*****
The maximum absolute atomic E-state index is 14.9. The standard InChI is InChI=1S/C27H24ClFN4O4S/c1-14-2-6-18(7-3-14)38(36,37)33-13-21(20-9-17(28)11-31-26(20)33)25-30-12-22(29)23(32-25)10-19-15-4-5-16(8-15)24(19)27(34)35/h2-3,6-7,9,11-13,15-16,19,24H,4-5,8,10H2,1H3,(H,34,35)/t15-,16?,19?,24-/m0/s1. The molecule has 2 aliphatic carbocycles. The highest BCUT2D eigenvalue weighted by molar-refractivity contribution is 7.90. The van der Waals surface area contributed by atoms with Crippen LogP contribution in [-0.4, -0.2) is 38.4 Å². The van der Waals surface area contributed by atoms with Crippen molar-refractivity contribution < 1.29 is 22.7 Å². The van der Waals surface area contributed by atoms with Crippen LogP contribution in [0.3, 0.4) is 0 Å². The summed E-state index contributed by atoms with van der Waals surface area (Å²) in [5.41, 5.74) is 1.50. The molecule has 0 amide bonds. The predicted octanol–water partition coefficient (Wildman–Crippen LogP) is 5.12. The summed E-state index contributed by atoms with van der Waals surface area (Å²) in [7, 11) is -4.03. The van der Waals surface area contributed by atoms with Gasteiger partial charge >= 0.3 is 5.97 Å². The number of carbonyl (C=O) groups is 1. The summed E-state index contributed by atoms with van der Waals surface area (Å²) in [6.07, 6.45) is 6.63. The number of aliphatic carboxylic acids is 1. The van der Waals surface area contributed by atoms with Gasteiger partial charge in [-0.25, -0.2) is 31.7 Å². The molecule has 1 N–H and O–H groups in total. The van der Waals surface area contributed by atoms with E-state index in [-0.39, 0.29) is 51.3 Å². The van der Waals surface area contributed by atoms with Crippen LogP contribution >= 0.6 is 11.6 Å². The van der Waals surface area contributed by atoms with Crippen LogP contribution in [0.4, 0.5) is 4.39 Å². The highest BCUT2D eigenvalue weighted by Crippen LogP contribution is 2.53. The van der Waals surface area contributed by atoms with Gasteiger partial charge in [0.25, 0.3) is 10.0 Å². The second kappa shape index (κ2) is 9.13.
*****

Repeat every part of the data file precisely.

The maximum absolute atomic E-state index is 14.9. The standard InChI is InChI=1S/C27H24ClFN4O4S/c1-14-2-6-18(7-3-14)38(36,37)33-13-21(20-9-17(28)11-31-26(20)33)25-30-12-22(29)23(32-25)10-19-15-4-5-16(8-15)24(19)27(34)35/h2-3,6-7,9,11-13,15-16,19,24H,4-5,8,10H2,1H3,(H,34,35)/t15-,16?,19?,24-/m0/s1. The molecule has 2 aliphatic carbocycles. The highest BCUT2D eigenvalue weighted by molar-refractivity contribution is 7.90. The van der Waals surface area contributed by atoms with Crippen LogP contribution in [-0.4, -0.2) is 38.4 Å². The van der Waals surface area contributed by atoms with Crippen molar-refractivity contribution < 1.29 is 22.7 Å². The van der Waals surface area contributed by atoms with Crippen LogP contribution in [0.3, 0.4) is 0 Å². The summed E-state index contributed by atoms with van der Waals surface area (Å²) in [5.41, 5.74) is 1.50. The molecule has 0 amide bonds. The predicted octanol–water partition coefficient (Wildman–Crippen LogP) is 5.12. The summed E-state index contributed by atoms with van der Waals surface area (Å²) in [7, 11) is -4.03. The van der Waals surface area contributed by atoms with Gasteiger partial charge >= 0.3 is 5.97 Å². The number of carbonyl (C=O) groups is 1. The summed E-state index contributed by atoms with van der Waals surface area (Å²) in [6.07, 6.45) is 6.63. The number of aliphatic carboxylic acids is 1. The van der Waals surface area contributed by atoms with Gasteiger partial charge in [-0.25, -0.2) is 31.7 Å². The molecule has 1 N–H and O–H groups in total. The van der Waals surface area contributed by atoms with E-state index in [-0.39, 0.29) is 51.3 Å². The van der Waals surface area contributed by atoms with Crippen LogP contribution >= 0.6 is 11.6 Å². The van der Waals surface area contributed by atoms with Crippen LogP contribution in [0.4, 0.5) is 4.39 Å². The highest BCUT2D eigenvalue weighted by Crippen LogP contribution is 2.53. The van der Waals surface area contributed by atoms with Gasteiger partial charge in [0.25, 0.3) is 10.0 Å². The second kappa shape index (κ2) is 9.13.